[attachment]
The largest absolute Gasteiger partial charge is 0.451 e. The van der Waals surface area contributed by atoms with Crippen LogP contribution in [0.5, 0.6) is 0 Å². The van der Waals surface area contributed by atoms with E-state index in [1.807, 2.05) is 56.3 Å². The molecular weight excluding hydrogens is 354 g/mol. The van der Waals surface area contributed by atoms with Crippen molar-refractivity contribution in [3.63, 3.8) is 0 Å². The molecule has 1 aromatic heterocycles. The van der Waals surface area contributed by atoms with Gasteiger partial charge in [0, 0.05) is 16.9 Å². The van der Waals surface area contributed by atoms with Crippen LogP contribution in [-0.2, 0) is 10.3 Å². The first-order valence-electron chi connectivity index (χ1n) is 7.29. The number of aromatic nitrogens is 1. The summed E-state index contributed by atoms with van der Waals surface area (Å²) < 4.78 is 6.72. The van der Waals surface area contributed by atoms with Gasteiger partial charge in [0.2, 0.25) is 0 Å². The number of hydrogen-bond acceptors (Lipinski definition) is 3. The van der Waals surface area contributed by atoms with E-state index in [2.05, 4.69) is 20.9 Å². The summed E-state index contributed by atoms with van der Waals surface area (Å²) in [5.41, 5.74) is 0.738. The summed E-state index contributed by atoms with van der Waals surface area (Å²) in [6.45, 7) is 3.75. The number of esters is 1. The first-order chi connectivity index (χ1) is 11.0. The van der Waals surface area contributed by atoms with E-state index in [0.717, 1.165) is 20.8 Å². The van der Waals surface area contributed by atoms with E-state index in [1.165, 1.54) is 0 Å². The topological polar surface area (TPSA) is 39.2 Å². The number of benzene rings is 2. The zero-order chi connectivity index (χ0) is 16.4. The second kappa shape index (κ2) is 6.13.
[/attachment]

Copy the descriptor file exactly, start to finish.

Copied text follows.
The largest absolute Gasteiger partial charge is 0.451 e. The van der Waals surface area contributed by atoms with Crippen LogP contribution in [0.5, 0.6) is 0 Å². The van der Waals surface area contributed by atoms with E-state index in [1.807, 2.05) is 56.3 Å². The molecular weight excluding hydrogens is 354 g/mol. The van der Waals surface area contributed by atoms with Crippen molar-refractivity contribution in [3.63, 3.8) is 0 Å². The molecule has 1 aromatic heterocycles. The van der Waals surface area contributed by atoms with Gasteiger partial charge in [0, 0.05) is 16.9 Å². The van der Waals surface area contributed by atoms with Crippen LogP contribution in [-0.2, 0) is 10.3 Å². The first-order valence-electron chi connectivity index (χ1n) is 7.29. The number of aromatic nitrogens is 1. The summed E-state index contributed by atoms with van der Waals surface area (Å²) < 4.78 is 6.72. The van der Waals surface area contributed by atoms with Gasteiger partial charge in [0.2, 0.25) is 0 Å². The number of hydrogen-bond acceptors (Lipinski definition) is 3. The van der Waals surface area contributed by atoms with E-state index in [2.05, 4.69) is 20.9 Å². The summed E-state index contributed by atoms with van der Waals surface area (Å²) in [5.41, 5.74) is 0.738. The summed E-state index contributed by atoms with van der Waals surface area (Å²) in [6.45, 7) is 3.75. The number of esters is 1. The first-order chi connectivity index (χ1) is 11.0. The van der Waals surface area contributed by atoms with E-state index in [0.717, 1.165) is 20.8 Å². The van der Waals surface area contributed by atoms with E-state index in [1.165, 1.54) is 0 Å². The topological polar surface area (TPSA) is 39.2 Å². The number of benzene rings is 2. The zero-order chi connectivity index (χ0) is 16.4. The second kappa shape index (κ2) is 6.13.